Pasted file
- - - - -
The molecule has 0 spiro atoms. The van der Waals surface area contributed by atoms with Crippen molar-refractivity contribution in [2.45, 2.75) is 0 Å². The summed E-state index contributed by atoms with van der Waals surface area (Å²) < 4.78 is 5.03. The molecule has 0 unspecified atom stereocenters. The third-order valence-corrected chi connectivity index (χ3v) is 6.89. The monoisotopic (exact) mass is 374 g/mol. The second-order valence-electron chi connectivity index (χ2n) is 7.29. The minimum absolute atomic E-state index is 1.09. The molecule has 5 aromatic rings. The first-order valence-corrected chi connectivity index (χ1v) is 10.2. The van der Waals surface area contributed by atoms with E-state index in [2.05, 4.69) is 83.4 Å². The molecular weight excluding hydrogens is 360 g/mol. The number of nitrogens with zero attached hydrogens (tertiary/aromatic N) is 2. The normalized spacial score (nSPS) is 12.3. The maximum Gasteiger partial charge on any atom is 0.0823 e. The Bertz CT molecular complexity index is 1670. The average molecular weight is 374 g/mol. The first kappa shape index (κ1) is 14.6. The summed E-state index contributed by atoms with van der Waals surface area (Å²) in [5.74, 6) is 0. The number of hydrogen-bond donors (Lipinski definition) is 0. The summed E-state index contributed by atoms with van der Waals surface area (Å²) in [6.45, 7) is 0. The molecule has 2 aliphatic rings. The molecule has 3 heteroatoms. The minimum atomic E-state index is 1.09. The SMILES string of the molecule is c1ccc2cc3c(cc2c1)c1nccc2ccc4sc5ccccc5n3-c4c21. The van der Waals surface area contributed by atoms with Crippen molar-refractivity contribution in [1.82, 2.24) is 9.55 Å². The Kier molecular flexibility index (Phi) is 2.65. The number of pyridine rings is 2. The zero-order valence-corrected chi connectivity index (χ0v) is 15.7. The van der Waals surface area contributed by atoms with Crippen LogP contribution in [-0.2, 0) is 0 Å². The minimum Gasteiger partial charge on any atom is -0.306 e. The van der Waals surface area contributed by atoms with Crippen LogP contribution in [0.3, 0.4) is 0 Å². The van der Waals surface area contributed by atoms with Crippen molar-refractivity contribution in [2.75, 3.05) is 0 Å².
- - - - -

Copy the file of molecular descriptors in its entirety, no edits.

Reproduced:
The molecule has 0 spiro atoms. The van der Waals surface area contributed by atoms with Crippen molar-refractivity contribution in [2.45, 2.75) is 0 Å². The summed E-state index contributed by atoms with van der Waals surface area (Å²) < 4.78 is 5.03. The molecule has 0 unspecified atom stereocenters. The third-order valence-corrected chi connectivity index (χ3v) is 6.89. The monoisotopic (exact) mass is 374 g/mol. The second-order valence-electron chi connectivity index (χ2n) is 7.29. The minimum absolute atomic E-state index is 1.09. The molecule has 5 aromatic rings. The first-order valence-corrected chi connectivity index (χ1v) is 10.2. The van der Waals surface area contributed by atoms with E-state index in [2.05, 4.69) is 83.4 Å². The molecular weight excluding hydrogens is 360 g/mol. The number of nitrogens with zero attached hydrogens (tertiary/aromatic N) is 2. The normalized spacial score (nSPS) is 12.3. The maximum Gasteiger partial charge on any atom is 0.0823 e. The Bertz CT molecular complexity index is 1670. The average molecular weight is 374 g/mol. The first kappa shape index (κ1) is 14.6. The summed E-state index contributed by atoms with van der Waals surface area (Å²) in [5.74, 6) is 0. The number of hydrogen-bond donors (Lipinski definition) is 0. The summed E-state index contributed by atoms with van der Waals surface area (Å²) in [6.45, 7) is 0. The molecule has 2 aliphatic rings. The molecule has 3 heteroatoms. The minimum atomic E-state index is 1.09. The SMILES string of the molecule is c1ccc2cc3c(cc2c1)c1nccc2ccc4sc5ccccc5n3-c4c21. The van der Waals surface area contributed by atoms with Crippen molar-refractivity contribution in [1.82, 2.24) is 9.55 Å². The Kier molecular flexibility index (Phi) is 2.65. The number of pyridine rings is 2. The zero-order valence-corrected chi connectivity index (χ0v) is 15.7. The van der Waals surface area contributed by atoms with Crippen LogP contribution in [-0.2, 0) is 0 Å². The minimum Gasteiger partial charge on any atom is -0.306 e. The van der Waals surface area contributed by atoms with Crippen LogP contribution in [0.3, 0.4) is 0 Å². The van der Waals surface area contributed by atoms with Crippen molar-refractivity contribution in [2.75, 3.05) is 0 Å².